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Hello! My name is Cassie -- I’m a sustainable fashion copywriter and sewing content creator from Toronto, Canada. Living in a country with 4 proper seasons, (3 of which are on the chilly to freezing end of the scale), I try to make versatile garments that can be worn most of the year and contribute to a fun, but cohesive me-made wardrobe! You can find me on Instagram, TikTok, and YouTube where I share more about this handmade journey. In this blog post I wanted to share a Wilder Gown hack, perfect for the colder seasons. Continue reading to find out more.


A Winter-Ready Wilder

Since it launched, I’ve seen so many wonderful iterations of the Wilder Gown but wasn’t quite sure how it would fit into my wardrobe. When I was finally ready to dive into sewing the pattern, it was quite late in the season to make a summer dress. Instead, I searched for a heavier fabric to make the coziest blanket dress to hibernate in throughout the upcoming colder months.

My first choice was a tried and true fabric perfect for Northern winters. Flannel. 

When I spotted this one (it looks just like chambray but is ultra soft!), I knew it was the one.


Modifications

I decided to let the fabric be the main feature of the dress without adding too many modifications. The changes that I did make were for the purpose of making this dress a little more cold-weather friendly. Ultimately, this is what I decided on:

  1. Inseam pockets with self-fabric
  2. Elongated arm length to add an elastic cuff
  3. Shortened the dress by 4 inches

Inseam pockets

Because this fabric is so cozy, I thought that adding inseam pockets in the same material would be a nice touch; no one likes chilly hands!

To do this, I traced around a pocket from a dress I had at home. You can do the same, or use an existing pocket pattern from a different project. Chelsea has a pocket tutorial in the Davenport sew-along if you would prefer to follow those instructions!

I cut out four pocket pieces and placed them right sides together on either end of my first tier skirt panels, three inches from the top. This step comes before you sew the panels together. Do the same thing on both rectangles, so that you have two panels with a pocket on the left and right sides.

Stitch the pockets into place, and then finish the outer edges. Press the seam allowance towards the pocket and edge stitch through all layers. Repeat for all pockets.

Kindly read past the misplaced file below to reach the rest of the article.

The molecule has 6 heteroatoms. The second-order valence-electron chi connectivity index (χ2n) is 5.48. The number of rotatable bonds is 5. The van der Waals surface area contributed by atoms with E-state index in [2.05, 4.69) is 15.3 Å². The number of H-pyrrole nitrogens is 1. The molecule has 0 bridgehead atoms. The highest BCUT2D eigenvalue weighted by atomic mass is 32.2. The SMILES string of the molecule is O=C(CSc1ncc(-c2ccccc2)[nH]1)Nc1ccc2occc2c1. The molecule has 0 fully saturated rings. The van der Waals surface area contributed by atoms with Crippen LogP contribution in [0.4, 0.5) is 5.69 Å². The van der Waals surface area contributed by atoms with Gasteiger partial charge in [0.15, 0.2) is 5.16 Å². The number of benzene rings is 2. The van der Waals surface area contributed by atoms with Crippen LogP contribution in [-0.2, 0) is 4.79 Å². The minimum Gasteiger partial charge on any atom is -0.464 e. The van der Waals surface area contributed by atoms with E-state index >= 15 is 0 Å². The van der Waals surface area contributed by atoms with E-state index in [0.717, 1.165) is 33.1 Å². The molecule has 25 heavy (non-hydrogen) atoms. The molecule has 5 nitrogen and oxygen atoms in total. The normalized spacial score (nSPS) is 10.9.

Next, you will sew the panels right sides together as per the original instructions, but with two changes. Make sure the pockets are layed right sides together on either side of the panels, and pin together. You will then stitch along the side seams, but instead of stitching straight down, you will stitch to about a half inch down where the pocket is attached, continue sewing around the pockets, and continue down the sides. Repeat on the other side. You now have cozy pockets! 


Gathering the skirt

If your fabric can handle it, follow the pattern instructions for gathering the skirt panels. My fabric was too heavy for this method, so I used my personal favourite way for gathering on thick fabric.


Set your machine to as wide a zig zag stitch as it can go (I set mine to 5). Then take a piece of string, yarn, or embroidery floss and hold or pin it at your seam allowance. Zig zag on either side of the floss, careful not to catch it as you sew. I place the floss right at the center of my presser foot and that tends to work well for me. When the floss is secured, continue following the pattern instructions for the skirt.


Elasticated cuffs

One of the worst parts of winter (for me personally) is when the chill creeps up under loose sleeves. To combat this, I lengthened the sleeves and cut 2 pieces of ¼ inch braided elastic with the same circumference of how tight I like a bracelet to be. You can adjust this based on what is comfiest for you.


I followed the same instructions for hemming the sleeves, but slightly increased the hem to accommodate my elastic. I left a 2 inch gap in the sleeve hem to insert the elastic with a safety pin, fed the elastic through,  sewed both elastic ends together, and then closed up the gap.


Final Results: Walking in a Winter Wilder Gown

I put this dress on as soon as I gave it a final press, and I haven’t wanted to take it off since. It feels like wearing a blanket, and is comfy enough to lounge around in while also nice enough to wear outside.


Speaking of the outside. Remember when I said I shortened the length by 4 inches? I definitely didn’t need to, but the main reason was because my longest winter coat is quite a bit shorter than the original length of this dress, and I wanted to be able to wear them together without it looking too silly. Pure aesthetics, but I think I do prefer the shorter hem on me (I’m 5”3/ 163cm).


Thank you so much for reading about my Winter Wilder. I cannot wait to make this pattern again for the summer time, but I’m perfectly content to wear this one until then.

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Shop the Wilder Gown pattern here 

Check out Cassie on Instagram